Although I had read all the information on the website beforehand, I was still a little unsure as to what to expect and how the layout would be. It soon became apparent that the whole zoo looped round so it was easy to visit each enclosure in order, whilst surrounded by the beautiful landscaped gardens and features. The first animals we came across were the flamingos. They all looked so elegant and perfectly still whilst resting on one leg. Unfortunately I didn't get the chance to stay in this area too long as the children heard a loud roar on the opposite side of the path, so they all ran over excitedly, with us not far behind.

The lions were absolutely magnificent and it was quite breathtaking to be able to see such stunning creatures up close. I could have literally stood there for hours just watching them and they didn't seem phased at all by the public observing through the glass viewing panel. All around me I could hear the gasps of children along with shouts of "Wow" as everyone watched whilst they prowled around the enclosure. There was also an informative sign nearby, that provided plenty of information on the Asiatic Lions, which I always find interesting to read.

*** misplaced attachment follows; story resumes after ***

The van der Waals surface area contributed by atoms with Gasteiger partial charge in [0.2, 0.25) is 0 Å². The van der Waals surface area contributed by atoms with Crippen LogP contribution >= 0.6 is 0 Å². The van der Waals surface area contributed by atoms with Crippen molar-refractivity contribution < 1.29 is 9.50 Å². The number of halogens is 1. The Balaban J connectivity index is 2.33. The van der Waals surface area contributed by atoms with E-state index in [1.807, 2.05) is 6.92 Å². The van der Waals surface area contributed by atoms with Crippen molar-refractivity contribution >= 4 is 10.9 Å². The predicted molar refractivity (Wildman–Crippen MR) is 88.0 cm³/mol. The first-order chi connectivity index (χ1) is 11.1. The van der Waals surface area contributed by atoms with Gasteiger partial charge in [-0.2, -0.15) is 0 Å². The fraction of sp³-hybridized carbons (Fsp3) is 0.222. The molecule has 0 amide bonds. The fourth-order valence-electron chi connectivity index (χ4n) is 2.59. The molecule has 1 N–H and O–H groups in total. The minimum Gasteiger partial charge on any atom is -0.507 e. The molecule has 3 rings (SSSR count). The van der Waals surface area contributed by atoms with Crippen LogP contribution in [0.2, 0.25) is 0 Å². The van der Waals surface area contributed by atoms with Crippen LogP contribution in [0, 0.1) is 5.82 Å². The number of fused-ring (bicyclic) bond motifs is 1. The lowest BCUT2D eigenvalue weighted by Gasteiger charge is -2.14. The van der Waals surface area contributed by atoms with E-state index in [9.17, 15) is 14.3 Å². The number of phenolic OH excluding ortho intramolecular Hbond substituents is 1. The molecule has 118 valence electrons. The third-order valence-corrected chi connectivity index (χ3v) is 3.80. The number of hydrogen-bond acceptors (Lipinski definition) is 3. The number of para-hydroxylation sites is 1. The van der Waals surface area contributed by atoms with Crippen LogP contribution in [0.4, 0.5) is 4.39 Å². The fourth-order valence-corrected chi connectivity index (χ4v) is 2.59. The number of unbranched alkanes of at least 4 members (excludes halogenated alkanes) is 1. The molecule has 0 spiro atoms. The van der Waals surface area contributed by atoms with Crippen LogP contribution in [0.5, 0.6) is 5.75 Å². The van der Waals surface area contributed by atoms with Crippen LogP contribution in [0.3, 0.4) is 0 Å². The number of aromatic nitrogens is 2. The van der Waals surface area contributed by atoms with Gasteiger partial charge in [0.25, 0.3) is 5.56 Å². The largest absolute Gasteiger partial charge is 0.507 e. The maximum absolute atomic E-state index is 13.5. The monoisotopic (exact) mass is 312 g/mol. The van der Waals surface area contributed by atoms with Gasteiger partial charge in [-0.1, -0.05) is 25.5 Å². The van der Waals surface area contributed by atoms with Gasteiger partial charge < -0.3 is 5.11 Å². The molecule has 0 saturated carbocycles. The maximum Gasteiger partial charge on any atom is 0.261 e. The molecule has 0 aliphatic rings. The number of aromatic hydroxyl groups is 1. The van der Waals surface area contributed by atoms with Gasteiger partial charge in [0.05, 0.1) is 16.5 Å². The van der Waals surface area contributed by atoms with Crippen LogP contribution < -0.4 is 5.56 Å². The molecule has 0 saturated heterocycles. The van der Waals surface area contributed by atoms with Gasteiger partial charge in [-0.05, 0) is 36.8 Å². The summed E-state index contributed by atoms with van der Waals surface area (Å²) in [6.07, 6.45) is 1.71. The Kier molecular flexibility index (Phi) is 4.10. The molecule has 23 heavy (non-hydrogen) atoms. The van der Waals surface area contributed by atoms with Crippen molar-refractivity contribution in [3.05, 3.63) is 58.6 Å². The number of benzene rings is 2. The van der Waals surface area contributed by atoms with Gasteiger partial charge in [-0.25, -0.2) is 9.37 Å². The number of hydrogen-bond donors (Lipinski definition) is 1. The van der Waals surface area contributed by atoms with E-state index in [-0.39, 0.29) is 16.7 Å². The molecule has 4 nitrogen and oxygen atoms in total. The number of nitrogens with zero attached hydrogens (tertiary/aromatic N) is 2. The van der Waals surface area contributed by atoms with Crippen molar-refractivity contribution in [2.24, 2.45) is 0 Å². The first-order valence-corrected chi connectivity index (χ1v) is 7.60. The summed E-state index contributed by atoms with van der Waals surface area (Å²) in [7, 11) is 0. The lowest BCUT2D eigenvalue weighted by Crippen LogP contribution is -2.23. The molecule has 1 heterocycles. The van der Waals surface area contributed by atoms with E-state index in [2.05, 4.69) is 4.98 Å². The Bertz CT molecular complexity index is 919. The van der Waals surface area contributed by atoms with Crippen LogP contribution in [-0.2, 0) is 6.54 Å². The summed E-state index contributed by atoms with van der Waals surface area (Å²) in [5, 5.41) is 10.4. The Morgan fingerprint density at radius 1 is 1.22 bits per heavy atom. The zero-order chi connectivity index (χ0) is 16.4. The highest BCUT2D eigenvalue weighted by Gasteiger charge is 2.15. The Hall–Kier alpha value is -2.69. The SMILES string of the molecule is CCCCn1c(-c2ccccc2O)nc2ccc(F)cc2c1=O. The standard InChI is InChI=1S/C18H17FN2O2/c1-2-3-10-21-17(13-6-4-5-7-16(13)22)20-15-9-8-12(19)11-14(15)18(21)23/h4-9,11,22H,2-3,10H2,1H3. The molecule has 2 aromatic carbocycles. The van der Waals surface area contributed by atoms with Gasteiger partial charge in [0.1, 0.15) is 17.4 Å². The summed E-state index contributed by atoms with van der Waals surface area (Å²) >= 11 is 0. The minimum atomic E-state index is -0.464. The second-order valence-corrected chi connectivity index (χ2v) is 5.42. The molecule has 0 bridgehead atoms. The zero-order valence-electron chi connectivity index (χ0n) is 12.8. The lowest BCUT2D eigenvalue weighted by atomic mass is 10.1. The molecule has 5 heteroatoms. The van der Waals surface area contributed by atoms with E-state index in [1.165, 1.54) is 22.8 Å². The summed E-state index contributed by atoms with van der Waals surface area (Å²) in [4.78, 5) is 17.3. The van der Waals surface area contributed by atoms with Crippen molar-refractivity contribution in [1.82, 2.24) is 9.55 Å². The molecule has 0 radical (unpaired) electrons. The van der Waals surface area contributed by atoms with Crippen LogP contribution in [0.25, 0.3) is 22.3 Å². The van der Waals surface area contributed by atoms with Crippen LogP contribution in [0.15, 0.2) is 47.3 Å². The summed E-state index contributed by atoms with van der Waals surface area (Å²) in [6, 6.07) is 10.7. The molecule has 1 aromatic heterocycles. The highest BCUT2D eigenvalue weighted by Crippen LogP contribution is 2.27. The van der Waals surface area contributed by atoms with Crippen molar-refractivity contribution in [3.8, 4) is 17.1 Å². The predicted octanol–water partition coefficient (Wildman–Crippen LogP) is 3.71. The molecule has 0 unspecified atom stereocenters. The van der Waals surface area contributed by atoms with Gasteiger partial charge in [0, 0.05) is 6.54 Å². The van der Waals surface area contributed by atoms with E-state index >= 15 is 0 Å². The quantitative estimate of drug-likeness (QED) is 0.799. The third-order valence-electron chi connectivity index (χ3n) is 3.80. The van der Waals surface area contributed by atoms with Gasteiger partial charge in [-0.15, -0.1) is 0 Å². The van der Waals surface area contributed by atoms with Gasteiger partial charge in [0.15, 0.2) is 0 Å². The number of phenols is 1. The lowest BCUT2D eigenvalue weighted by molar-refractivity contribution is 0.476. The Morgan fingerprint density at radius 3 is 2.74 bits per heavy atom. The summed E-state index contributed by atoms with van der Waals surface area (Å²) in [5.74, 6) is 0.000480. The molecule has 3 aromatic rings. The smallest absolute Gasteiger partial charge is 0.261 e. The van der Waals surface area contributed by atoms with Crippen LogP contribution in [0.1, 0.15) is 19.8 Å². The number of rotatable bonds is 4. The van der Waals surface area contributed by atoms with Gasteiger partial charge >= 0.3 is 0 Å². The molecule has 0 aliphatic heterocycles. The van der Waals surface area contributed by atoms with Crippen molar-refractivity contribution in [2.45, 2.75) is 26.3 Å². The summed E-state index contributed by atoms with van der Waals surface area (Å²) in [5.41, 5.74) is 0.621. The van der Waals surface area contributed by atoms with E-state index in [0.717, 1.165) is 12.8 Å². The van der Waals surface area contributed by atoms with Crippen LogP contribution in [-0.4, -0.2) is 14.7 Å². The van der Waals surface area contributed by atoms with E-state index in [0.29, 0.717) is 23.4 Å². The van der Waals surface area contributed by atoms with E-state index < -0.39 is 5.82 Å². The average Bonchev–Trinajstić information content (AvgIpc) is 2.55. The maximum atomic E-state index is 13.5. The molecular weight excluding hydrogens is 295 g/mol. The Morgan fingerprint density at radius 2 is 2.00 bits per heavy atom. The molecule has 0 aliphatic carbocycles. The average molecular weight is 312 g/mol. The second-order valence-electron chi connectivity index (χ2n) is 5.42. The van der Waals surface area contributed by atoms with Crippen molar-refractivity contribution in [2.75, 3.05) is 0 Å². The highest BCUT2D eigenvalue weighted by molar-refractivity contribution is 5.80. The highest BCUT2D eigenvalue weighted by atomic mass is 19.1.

Next, we made our way through the Twilight World which featured a wide range of nocturnal animals. As you would expect, it was very dark inside and Grandad struggled a bit to see his way through, but managed ok with a little bit of guidance from the grandkids! On leaving the Twilight World we entered the fruit bat enclosure which then led us out to the Red Pandas. Whilst our family was busy watching the Red Panda's climb down from the tree, I took Riley over to the Carousel on the Piazza where he enjoyed a short ride. He was very excited to find a painted pebble as we made our way back to the rest of the family, especially as someone had decorated it with Peppa's teddy!

One thing that I was already impressed with, was the maintenance of the site. Everywhere was really well kept, clean and tidy. I was also pleased that there was plenty of benches scattered at regular intervals along the terrace, providing a lovely area to sit down and simply enjoy the surroundings. Grandad is disabled and so it was ideal for him to have somewhere he could sit and rest whilst the kids ran around.

Credit: Emma Foster
Our next stop was the Reptile House, where we saw some very large and fascinating creatures, including bright and colourful frogs, as well as large and scary looking snakes. My son Riley loved looking at all the reptiles, especially the lizards.